(c) He restarted methylprednisolone (but not simvastatin) and his liver enzymes returned to normal.

In the 58 year old woman:
(d) After starting rosuvastatin and methylprednisolone she suffered from liver dysfunction. (Her liver enzymes were significantly increased).
(e) She stopped taking methylprednisolone but continued rosuvastatin.
(f) Her live enzymes increased further.
(g) Three weeks later she stopped the rosuvastatin and there was a progressive normalization of her liver enzymes.

Covelli concluded: "Our study shows that statins, when concomitantly employed with methylprednisolone, may be a cause of liver dysfunction during intravenous glucocorticoid in active Graves' orbitopathy".

Thursday, 19 March 2015

Statins and low cholesterol associated with a higher risk of Parkinson's disease

This study was published in Movement Disorders 2015 Jan 14

Study title and authors:
Statins, plasma cholesterol, and risk of Parkinson's disease: A prospective study.
Huang X, Alonso A, Guo X, Umbach DM, Lichtenstein ML, Ballantyne CM, Mailman RB, Mosley TH, Chen H.
Department of Neurology, Penn State Milton S. Hershey Medical Center, Hershey, Pennsylvania, USA.

This study can be accessed at: http://www.ncbi.nlm.nih.gov/pubmed/25639598

This study examined the relationship between cholesterol levels and statin use in relation to Parkinson's disease. The study included 15,792 participants, aged 45-64 years, who were followed for 11 years.

The study found:
(a) Statin users had a 139% higher risk of Parkinson's compared to non-users.
(b) Those with the highest cholesterol had a 57% reduced risk of Parkinson's compared to those with the lowest cholesterol.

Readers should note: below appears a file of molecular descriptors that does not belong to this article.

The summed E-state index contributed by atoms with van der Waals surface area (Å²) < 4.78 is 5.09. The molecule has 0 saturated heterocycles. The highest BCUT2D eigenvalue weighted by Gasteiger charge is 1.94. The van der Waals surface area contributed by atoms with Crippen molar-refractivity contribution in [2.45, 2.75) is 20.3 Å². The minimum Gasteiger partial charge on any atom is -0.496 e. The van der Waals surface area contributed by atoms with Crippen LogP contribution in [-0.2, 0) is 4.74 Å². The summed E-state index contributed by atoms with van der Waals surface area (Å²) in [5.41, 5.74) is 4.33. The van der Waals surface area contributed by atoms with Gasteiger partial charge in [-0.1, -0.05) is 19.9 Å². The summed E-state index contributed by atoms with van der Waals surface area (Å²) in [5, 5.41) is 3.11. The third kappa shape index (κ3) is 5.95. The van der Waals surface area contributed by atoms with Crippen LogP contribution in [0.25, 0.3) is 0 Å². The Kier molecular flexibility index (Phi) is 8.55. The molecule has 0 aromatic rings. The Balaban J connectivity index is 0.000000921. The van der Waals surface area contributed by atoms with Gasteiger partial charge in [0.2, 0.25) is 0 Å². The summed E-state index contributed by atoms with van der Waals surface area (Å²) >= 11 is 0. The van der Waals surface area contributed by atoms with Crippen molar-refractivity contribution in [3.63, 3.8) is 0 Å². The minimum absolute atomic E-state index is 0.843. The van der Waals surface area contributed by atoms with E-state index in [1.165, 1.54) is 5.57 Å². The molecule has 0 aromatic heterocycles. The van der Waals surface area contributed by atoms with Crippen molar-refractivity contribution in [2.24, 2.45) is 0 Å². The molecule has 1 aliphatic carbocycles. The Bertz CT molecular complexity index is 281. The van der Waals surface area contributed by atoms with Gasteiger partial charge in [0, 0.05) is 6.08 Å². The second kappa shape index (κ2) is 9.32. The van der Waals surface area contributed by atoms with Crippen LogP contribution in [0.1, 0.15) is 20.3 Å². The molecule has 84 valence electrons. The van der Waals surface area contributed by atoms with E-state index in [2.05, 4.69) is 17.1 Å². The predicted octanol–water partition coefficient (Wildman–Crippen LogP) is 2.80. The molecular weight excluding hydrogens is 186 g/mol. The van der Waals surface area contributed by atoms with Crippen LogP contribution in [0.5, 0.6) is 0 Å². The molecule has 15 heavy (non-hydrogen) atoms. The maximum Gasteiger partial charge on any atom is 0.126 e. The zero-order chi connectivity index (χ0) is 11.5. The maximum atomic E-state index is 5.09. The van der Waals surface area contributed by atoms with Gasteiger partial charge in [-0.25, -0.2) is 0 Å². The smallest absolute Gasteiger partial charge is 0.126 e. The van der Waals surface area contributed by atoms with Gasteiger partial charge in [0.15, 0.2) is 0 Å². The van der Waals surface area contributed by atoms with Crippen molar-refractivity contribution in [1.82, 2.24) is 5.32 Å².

Professor Huang concluded: "Statin use may be associated with a higher Parkinson's disease risk, whereas higher total cholesterol may be associated with lower risk".

Sunday, 15 March 2015

Statins associated with elevated risk of high-grade prostate cancer

This study was published in the European Journal of Cancer 2015 Feb 23. pii: S0959-8049(15)00124-0
Study title and authors:
The risk of prostate cancer for men on aspirin, statin or antidiabetic medications.
Nordström T, Clements M, Karlsson R, Adolfsson J, Grönberg H.
This study can be accessed at: http://www.ncbi.nlm.nih.gov/pubmed/25727881

This study estimated the association between prescribed medications and the risk of either any prostate cancer or high-grade prostate cancer. The study included 185,667 men having a first recorded prostate specific antigen test and 18,574 men having a first prostate biopsy.

Regarding statins, the study found:
(a) Men using statins had a 16% increased risk of any prostate cancer compared to men not taking statins.
(b) Men using statins had a 25% increased risk of high-grade prostate cancer compared to men not taking statins. 

Nordstrom concluded: "Use of any statins was associated with an elevated risk of being diagnosed with high-grade prostate cancer".